Buxton’s history will roar back to life on Carnival Day when the last flying Lancaster bomber in the UK will fly over the town.
Between 1.50pm and 2pm on carnival day the bomber will perform a fly-past over Buxton in memory of Buxton marine Scott Taylor and all other local men and women who have died or been injured in the name of our country and as a reminder of Buxton’s RAF History.
Many people may not remember the RAF base at Harpur Hill, built on the site of an old quarry.
Work started in 1938 but because of bad weather the unit didn’t become operational until mid 1940. The facility was at one point the largest underground munitions storage facility in the country, covering close to 500 acres, the site included storage of German Gas weapons and V bombs after the war.
Harpur Hill was one of the RAF’s UXO (Unexploded Ordnance) known as X stations. It was manned by a bomb disposal unit who specialised in disarming German gas bombs. They had to dispose of the mustard gas and phosgene on the hills around Buxton by burning it with bleach. This was a most unsatisfactory method as large volumes of smoke were produced and not all the mustard gas was consumed. Some remained as vapour distributed to the atmosphere. It also killed all the vegetation around.
Harpur was also the base for the RAF Mountain Rescue Team who attended many air crashes in the hills around Derbyshire.
Although the site closed in 1960 there are still townspeople who served in the RAF and were stationed at Harpur Hill and there remains a reminder of the RAF with the road names such as Trenchard Drive, Tedder Avenue and Harris Road.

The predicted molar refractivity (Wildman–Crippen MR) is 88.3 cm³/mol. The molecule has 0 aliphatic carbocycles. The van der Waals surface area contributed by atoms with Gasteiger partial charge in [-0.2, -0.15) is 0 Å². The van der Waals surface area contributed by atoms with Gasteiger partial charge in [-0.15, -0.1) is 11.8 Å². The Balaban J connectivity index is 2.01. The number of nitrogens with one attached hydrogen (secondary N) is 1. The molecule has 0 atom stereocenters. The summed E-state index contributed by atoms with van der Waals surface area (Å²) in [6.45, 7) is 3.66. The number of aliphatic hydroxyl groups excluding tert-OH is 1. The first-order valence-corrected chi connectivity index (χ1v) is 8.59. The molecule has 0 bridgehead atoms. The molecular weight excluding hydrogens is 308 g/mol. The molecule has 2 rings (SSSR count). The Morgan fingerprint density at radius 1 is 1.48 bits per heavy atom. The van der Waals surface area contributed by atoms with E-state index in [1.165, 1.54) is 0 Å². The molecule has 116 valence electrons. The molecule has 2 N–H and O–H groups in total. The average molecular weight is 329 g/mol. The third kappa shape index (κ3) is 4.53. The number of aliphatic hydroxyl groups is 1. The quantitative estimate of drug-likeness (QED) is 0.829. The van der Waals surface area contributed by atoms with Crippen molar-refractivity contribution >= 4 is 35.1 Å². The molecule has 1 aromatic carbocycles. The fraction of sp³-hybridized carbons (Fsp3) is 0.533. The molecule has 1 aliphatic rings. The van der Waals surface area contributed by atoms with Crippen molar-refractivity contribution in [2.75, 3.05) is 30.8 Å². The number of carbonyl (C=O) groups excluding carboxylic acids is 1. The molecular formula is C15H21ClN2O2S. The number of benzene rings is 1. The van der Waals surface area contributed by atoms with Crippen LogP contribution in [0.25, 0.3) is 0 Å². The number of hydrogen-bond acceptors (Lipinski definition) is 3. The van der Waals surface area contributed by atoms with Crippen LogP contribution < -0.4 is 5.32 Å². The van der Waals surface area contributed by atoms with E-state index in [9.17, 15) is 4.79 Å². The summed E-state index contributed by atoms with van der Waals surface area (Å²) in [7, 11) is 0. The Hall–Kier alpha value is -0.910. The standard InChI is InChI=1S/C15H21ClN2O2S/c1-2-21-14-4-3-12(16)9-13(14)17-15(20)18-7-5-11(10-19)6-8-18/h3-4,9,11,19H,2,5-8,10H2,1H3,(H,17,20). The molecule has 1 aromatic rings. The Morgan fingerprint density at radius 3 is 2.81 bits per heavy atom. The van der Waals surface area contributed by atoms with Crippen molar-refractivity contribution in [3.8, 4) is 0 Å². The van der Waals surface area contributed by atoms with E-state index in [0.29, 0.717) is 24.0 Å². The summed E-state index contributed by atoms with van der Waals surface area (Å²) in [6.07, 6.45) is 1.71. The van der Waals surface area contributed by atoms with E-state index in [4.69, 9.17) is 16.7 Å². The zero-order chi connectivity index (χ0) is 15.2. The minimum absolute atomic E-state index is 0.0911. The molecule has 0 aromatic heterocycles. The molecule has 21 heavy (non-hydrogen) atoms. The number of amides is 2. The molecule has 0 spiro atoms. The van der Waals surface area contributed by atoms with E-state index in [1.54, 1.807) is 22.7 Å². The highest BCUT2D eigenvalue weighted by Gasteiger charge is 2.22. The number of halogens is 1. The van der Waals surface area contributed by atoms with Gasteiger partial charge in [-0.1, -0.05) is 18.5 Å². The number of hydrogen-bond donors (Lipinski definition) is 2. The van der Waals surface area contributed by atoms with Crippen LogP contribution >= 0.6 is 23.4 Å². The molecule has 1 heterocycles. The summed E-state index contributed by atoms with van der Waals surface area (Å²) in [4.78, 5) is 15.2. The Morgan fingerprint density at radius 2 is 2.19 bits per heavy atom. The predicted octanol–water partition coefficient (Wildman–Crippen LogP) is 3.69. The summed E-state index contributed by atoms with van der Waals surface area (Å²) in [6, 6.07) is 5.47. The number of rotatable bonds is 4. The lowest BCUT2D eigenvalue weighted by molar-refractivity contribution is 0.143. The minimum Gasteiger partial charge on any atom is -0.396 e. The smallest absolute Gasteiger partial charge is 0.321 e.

The Lancaster gained worldwide renown as the ‘Dambuster’ used in the 1943 Operation Chastise raids on Germany’s Ruhr Valley dams.
The Lancaster is a British four engined Second World War heavy bomber, designed by Roy Chadwick in Manchester. It first saw active service in 1942, and it was one of the main heavy bombers of the Royal Air Force. A total of 7,377 were produced but nearly half were lost in action.
The ‘Lanc’, as it was affectionately known, became the most famous and most successful of the Second World War night bombers, delivering 608,612 tons of bombs in 156,000 sorties.
Although the Lancaster was primarily a night bomber, it excelled in many other roles including daylight precision bombing.
The aircraft you will see is named Lancaster B I PA474 “City of Lincoln” and is operated by the Royal Air Force’s Battle of Britain Memorial Flight. It is the same aircraft that earlier this year performed the fly past after the Royal Wedding (plus a Spitfire, and a Hurricane).
The Lancaster has historic associations with this part of the country. The Derwent dam was used by the Dambusters to train ahead of their mission to destroy three dams in Germany’s Ruhr valley, using the famous ‘bouncing bomb’ invented by Barnes Wallis.
• Pictured: a Lancaster over Ladybower where the Dambusters practised, celebrating the 50th anniversary of the raid in 1993.